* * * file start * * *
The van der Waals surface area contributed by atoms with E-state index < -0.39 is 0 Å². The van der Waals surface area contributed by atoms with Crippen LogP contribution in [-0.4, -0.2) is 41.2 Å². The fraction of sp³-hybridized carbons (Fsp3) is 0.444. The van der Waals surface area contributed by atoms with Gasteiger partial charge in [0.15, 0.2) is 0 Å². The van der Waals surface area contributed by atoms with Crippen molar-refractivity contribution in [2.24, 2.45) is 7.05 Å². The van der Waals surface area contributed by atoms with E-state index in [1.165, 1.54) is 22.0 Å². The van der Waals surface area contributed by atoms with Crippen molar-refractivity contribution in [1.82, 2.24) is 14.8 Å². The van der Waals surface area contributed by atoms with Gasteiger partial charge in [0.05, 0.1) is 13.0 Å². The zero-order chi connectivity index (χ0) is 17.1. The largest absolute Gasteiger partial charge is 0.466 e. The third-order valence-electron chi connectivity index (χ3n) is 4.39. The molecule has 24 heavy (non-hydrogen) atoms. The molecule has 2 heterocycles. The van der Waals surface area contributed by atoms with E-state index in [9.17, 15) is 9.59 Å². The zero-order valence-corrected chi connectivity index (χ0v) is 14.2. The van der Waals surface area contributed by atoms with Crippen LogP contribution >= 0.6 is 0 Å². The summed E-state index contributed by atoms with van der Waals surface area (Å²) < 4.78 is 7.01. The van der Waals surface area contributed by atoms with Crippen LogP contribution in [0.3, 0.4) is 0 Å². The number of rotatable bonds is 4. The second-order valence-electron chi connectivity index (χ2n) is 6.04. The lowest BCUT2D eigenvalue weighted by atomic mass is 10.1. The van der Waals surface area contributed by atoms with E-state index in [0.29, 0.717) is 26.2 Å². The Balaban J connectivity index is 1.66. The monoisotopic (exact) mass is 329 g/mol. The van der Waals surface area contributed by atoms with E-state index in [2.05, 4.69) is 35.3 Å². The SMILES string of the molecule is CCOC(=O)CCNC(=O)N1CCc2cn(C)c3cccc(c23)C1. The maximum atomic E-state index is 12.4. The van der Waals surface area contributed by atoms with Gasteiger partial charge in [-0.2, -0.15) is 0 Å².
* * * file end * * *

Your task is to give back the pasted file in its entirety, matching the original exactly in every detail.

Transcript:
The van der Waals surface area contributed by atoms with E-state index < -0.39 is 0 Å². The van der Waals surface area contributed by atoms with Crippen LogP contribution in [-0.4, -0.2) is 41.2 Å². The fraction of sp³-hybridized carbons (Fsp3) is 0.444. The van der Waals surface area contributed by atoms with Gasteiger partial charge in [0.15, 0.2) is 0 Å². The van der Waals surface area contributed by atoms with Crippen molar-refractivity contribution in [2.24, 2.45) is 7.05 Å². The van der Waals surface area contributed by atoms with E-state index in [1.165, 1.54) is 22.0 Å². The van der Waals surface area contributed by atoms with Crippen molar-refractivity contribution in [1.82, 2.24) is 14.8 Å². The van der Waals surface area contributed by atoms with Gasteiger partial charge in [0.05, 0.1) is 13.0 Å². The zero-order chi connectivity index (χ0) is 17.1. The largest absolute Gasteiger partial charge is 0.466 e. The third-order valence-electron chi connectivity index (χ3n) is 4.39. The molecule has 24 heavy (non-hydrogen) atoms. The molecule has 2 heterocycles. The van der Waals surface area contributed by atoms with E-state index in [9.17, 15) is 9.59 Å². The zero-order valence-corrected chi connectivity index (χ0v) is 14.2. The van der Waals surface area contributed by atoms with Crippen LogP contribution >= 0.6 is 0 Å². The summed E-state index contributed by atoms with van der Waals surface area (Å²) < 4.78 is 7.01. The van der Waals surface area contributed by atoms with Crippen LogP contribution in [0.3, 0.4) is 0 Å². The number of rotatable bonds is 4. The second-order valence-electron chi connectivity index (χ2n) is 6.04. The lowest BCUT2D eigenvalue weighted by atomic mass is 10.1. The van der Waals surface area contributed by atoms with E-state index in [0.29, 0.717) is 26.2 Å². The Balaban J connectivity index is 1.66. The monoisotopic (exact) mass is 329 g/mol. The van der Waals surface area contributed by atoms with E-state index in [2.05, 4.69) is 35.3 Å². The SMILES string of the molecule is CCOC(=O)CCNC(=O)N1CCc2cn(C)c3cccc(c23)C1. The maximum atomic E-state index is 12.4. The van der Waals surface area contributed by atoms with Gasteiger partial charge in [-0.2, -0.15) is 0 Å².